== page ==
Long before Twitter was a thing, Audre Lorde created the best would-be bio, describing herself as a “Black, lesbian, feminist, mother, poet, warrior.”
Her literary works and poetry explored civil rights, the Black experience in America, and issues of racism in feminist thought. She advocated for those left out of the mainstream feminist movement, including queer Black women.
Among her most notable works are “Coal” (1976), “The Black Unicorn” (1978), and “The Cancer Journals” (1980).
“It is not our differences that divide us. It is our inability to recognize, accept, and celebrate those differences.” –Audre Lorde
Marsha P. Johnson
An outspoken sex worker, drag performer, and transgender rights activist, Marsha P. Johnson was a vanguard of New York City’s LGBTQ community.
Johnson was a fixture of the Stonewall Inn during its heyday. After the Stonewall riots of 1969, she co-founded Street Transvestite Action Revolutionaries (STAR) to help street youth and transgender youth, who were often overlooked by other organizations. STAR became the first LGBT youth center in North America.
“As long as my people don’t have their rights across America, there’s no reason for celebration.” –Marsha P. Johnson
The first Black, openly transgender woman to be elected to public office in the US, Andrea Jenkins is giving politics a much-needed makeover. Also a writer, poet, and performance artist, Jenkins made headlines last year when she sang “Amazing Grace” at a press conference in the wake of George Floyd’s death at the hands of Minneapolis police.
Jenkins lives just two blocks from the site where George Floyd died and currently serves as vice president of the city council in Minneapolis—a city once again thrust into the spotlight this month for the police killing of Daunte Wright, an unarmed Black man.
Jenkins told the New York Times last year:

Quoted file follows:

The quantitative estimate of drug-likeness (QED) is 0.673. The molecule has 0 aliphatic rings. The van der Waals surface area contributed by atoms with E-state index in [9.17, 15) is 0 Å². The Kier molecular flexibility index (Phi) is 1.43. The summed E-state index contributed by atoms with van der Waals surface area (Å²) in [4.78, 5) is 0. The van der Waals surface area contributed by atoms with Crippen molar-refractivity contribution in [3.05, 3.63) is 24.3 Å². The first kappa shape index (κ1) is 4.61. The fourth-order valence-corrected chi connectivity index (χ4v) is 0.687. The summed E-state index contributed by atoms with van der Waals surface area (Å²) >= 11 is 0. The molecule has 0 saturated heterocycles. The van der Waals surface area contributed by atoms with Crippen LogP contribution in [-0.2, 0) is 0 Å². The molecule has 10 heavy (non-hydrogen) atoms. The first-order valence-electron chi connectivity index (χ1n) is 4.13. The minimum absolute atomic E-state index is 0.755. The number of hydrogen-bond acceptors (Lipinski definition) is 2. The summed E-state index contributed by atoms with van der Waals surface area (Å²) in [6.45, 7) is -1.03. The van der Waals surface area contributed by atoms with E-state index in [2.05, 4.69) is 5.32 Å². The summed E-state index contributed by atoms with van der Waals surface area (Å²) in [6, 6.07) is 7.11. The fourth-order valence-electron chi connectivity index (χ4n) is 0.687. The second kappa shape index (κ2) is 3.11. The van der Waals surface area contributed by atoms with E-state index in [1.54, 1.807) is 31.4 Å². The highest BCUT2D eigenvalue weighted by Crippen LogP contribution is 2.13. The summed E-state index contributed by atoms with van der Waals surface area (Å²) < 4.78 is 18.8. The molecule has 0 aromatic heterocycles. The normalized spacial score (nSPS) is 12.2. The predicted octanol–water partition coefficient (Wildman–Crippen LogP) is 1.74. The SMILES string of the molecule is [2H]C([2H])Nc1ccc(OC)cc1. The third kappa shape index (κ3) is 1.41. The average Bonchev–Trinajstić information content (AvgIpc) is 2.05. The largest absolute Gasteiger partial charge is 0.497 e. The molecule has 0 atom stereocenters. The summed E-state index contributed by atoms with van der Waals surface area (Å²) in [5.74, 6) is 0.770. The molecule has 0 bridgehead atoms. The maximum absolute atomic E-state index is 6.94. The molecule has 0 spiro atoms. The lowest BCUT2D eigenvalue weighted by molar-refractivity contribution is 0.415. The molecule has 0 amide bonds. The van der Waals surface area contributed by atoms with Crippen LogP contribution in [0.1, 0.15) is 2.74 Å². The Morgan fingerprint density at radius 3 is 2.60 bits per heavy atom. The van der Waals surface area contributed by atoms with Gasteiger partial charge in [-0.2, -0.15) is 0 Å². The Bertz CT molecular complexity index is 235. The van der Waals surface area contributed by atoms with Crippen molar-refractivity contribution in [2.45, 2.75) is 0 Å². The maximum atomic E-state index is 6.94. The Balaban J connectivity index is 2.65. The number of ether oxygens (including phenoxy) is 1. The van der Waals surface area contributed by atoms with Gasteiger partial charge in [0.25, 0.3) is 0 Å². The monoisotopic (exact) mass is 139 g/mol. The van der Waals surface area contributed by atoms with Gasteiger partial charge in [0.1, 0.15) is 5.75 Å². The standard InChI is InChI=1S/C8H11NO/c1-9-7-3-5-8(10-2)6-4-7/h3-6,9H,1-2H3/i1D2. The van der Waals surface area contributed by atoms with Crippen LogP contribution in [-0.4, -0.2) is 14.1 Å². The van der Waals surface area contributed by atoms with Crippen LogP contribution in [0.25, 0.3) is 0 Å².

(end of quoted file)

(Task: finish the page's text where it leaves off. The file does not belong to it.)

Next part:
“The problems that led to George Floyd being murdered have been present in Minneapolis, in Minnesota, in the United States of America, for a very, very long time. Since the beginning of this country.”
One of the first openly gay comedians in the US, Loretta Mary Aiken, better known by her stage name “Moms Mabley,” began her career in theater in the 1920s. She later became a veteran entertainer of the Black vaudeville “Chitlin’ Circuit.”
One of 16 children, Mabley had a tumultuous childhood. At age 14 she ran away to Cleveland, Ohio, to join a vaudeville-style minstrel as a singer and entertainer.
“Moms”—her granny-like character with a hankering for younger men—was a non-threatening persona that allowed Mabley to address off-limits topics like racism and sexuality.
“If you don’t want your children to know the truth about life don’t send ‘em to the theater to see Moms, cause I’m gonna tell them THE TRUTH, hear?” –Moms Mabley
Want to hear more about Black LGBTQ activists, artists, and political leaders? Subscribe to DCP’s Black-hosted podcasts, covering issues affecting people of the color and the Black community. Start with Woke AF , a podcast that explores the many facets of what it means to be "woke" in our modern life, hosted by LGBTQ rights activist Danielle Moodie.